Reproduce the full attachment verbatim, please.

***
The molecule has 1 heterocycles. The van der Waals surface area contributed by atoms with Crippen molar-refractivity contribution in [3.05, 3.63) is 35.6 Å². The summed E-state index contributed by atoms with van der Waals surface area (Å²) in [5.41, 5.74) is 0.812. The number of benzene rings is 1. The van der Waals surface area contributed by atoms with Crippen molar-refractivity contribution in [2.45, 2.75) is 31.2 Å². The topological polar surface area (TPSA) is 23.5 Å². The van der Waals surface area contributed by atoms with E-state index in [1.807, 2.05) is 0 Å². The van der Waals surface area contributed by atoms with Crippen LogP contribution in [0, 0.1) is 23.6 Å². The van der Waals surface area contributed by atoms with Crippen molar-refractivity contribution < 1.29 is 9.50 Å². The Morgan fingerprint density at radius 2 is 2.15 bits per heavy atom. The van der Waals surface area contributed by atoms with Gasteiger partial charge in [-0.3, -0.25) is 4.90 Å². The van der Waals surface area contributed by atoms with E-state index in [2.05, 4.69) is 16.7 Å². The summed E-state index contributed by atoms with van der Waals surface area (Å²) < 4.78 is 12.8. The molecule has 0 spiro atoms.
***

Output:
The molecule has 1 heterocycles. The van der Waals surface area contributed by atoms with Crippen molar-refractivity contribution in [3.05, 3.63) is 35.6 Å². The summed E-state index contributed by atoms with van der Waals surface area (Å²) in [5.41, 5.74) is 0.812. The number of benzene rings is 1. The van der Waals surface area contributed by atoms with Crippen molar-refractivity contribution in [2.45, 2.75) is 31.2 Å². The topological polar surface area (TPSA) is 23.5 Å². The van der Waals surface area contributed by atoms with E-state index in [1.807, 2.05) is 0 Å². The van der Waals surface area contributed by atoms with Crippen LogP contribution in [0, 0.1) is 23.6 Å². The van der Waals surface area contributed by atoms with Crippen molar-refractivity contribution < 1.29 is 9.50 Å². The Morgan fingerprint density at radius 2 is 2.15 bits per heavy atom. The van der Waals surface area contributed by atoms with Gasteiger partial charge in [-0.3, -0.25) is 4.90 Å². The van der Waals surface area contributed by atoms with E-state index in [2.05, 4.69) is 16.7 Å². The summed E-state index contributed by atoms with van der Waals surface area (Å²) < 4.78 is 12.8. The molecule has 0 spiro atoms.